Emulsion STYLE

Emulsion, by definition, means one liquid is suspended in another, and in shocks that's air and oil mixed together in a "frothy" like mixture. Because the oil and air are not separated, as in a bladder system, the volume needed to allow full stroke of the shock is found in the oil. As the shaft enters the emulsion, the air is forced to the sides and the shaft has room to enter. This also slightly affects damping, as air will slightly lessen the thickness of the oil. Therefore, to really check damping, you have to pump the shock vigorously to get the consistency of the emulsion to race conditions.

STEP 7A: Wait. Here's when waiting a few minutes pays off. Slowly pump the shocks to try and get all the air that may be trapped under the piston out of the oil and to the top. If you can get the shocks to fit in the Ride Shock Pump, this will speed the process (see sidebar). Otherwise, after pumping the shocks a few times, letting each one sit will allow most of the air to float to the top. Thicker oils will take longer.

STEP 8A: Place the bladder on the shock and press on the edges. You're trying to bleed some of the oil out of the body, but not create any bubbles.

STEP 9A: Put the cap on and tighten the cap all the way down. Remember to use any o-ring around the cap.

Bladder STYLE

Bladder-style shocks are ones that use a rubber diaphragm to separate the air from the oil. During compression the air at the top is compressed to allow the shock shaft the volume to enter the shock. If too much oil is used there won't be enough airspace to allow the shock to function properly, and the damping rate is altered. This separation is more consistent than the non-bladder because of the separation of air and oil.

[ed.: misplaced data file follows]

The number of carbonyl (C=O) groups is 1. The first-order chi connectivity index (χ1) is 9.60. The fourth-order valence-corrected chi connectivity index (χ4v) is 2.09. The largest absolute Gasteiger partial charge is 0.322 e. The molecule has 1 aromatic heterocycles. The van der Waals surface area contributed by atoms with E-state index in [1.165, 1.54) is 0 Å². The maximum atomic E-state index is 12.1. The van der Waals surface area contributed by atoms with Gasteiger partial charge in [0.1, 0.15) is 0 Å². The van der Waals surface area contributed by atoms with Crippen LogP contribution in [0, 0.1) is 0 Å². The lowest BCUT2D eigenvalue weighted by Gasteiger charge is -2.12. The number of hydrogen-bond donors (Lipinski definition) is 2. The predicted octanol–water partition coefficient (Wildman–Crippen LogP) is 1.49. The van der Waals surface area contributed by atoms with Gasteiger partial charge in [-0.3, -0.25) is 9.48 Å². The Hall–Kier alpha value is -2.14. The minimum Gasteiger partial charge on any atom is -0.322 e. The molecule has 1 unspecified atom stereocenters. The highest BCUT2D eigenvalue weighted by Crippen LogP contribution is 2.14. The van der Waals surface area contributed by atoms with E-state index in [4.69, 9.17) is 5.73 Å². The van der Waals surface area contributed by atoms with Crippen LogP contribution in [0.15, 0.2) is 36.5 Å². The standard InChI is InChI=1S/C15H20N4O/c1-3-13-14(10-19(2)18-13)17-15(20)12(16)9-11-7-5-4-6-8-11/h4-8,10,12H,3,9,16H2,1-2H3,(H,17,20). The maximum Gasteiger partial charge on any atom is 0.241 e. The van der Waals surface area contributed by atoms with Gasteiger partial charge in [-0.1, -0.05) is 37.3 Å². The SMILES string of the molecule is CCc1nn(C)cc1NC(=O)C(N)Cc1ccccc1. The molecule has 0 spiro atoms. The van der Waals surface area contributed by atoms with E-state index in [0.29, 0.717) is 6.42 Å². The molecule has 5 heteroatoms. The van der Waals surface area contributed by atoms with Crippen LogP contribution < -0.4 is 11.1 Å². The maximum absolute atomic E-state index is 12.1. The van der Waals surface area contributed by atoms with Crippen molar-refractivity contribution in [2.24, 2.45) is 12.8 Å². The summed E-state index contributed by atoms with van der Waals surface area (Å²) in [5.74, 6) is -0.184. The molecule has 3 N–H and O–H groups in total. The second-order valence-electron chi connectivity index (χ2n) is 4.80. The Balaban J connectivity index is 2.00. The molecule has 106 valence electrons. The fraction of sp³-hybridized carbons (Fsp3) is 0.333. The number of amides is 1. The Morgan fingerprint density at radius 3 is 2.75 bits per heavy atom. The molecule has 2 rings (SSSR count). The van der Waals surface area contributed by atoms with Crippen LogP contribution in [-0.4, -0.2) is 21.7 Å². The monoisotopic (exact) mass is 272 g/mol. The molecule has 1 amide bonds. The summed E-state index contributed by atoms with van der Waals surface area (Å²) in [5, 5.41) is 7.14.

STEP 7B: Insert the cap or bottom-loading cartridge, and tighten it almost entirely. At this point you need to bleed out the excess oil, and leave enough air in the body to allow room for the volume of shaft.

STEP 8B: While the shaft is fully depressed, tighten the cap completely.

STEP 9B: This is where emulsion shocks will differ. By their design you should hear air in the shocks when you pump them. Pump them several times to get the air and oil mixed (emulsified), then test to see if there's the correct amount of oil mixed (emulsified), then test to see if there's the correct amount of oil in the shocks. Press the shock in and feel for resistance. The shaft should be able to be pushed all the way in and rebound slowly out.

STEP 10: Check oil level by pressing the shock shaft all the way in the shock body. There should be no air in the oil. To check this, listen to the sound of the oil. If it's filled correctly you shouldn't hear air in the oil. If there's too much oil, the shaft will resist being pushed in all the way and will snap back at you.

STEP 11: Measure the shock lengths to ensure that they are built to the same length. Adjust shock end if necessary.

STEP 12: Complete the shocks using the remaining items that are shock specific. Put the spring retainers on the body, insert the spring, and finally add the spring perch to the bottom.

When you repeat this process four times--or eight times if you've got one of the trucks that uses double the pleasure--you'll end up with some super smooth and consistent shocks. After you build more than a few shocks, you may even learn to love the art form of building shocks.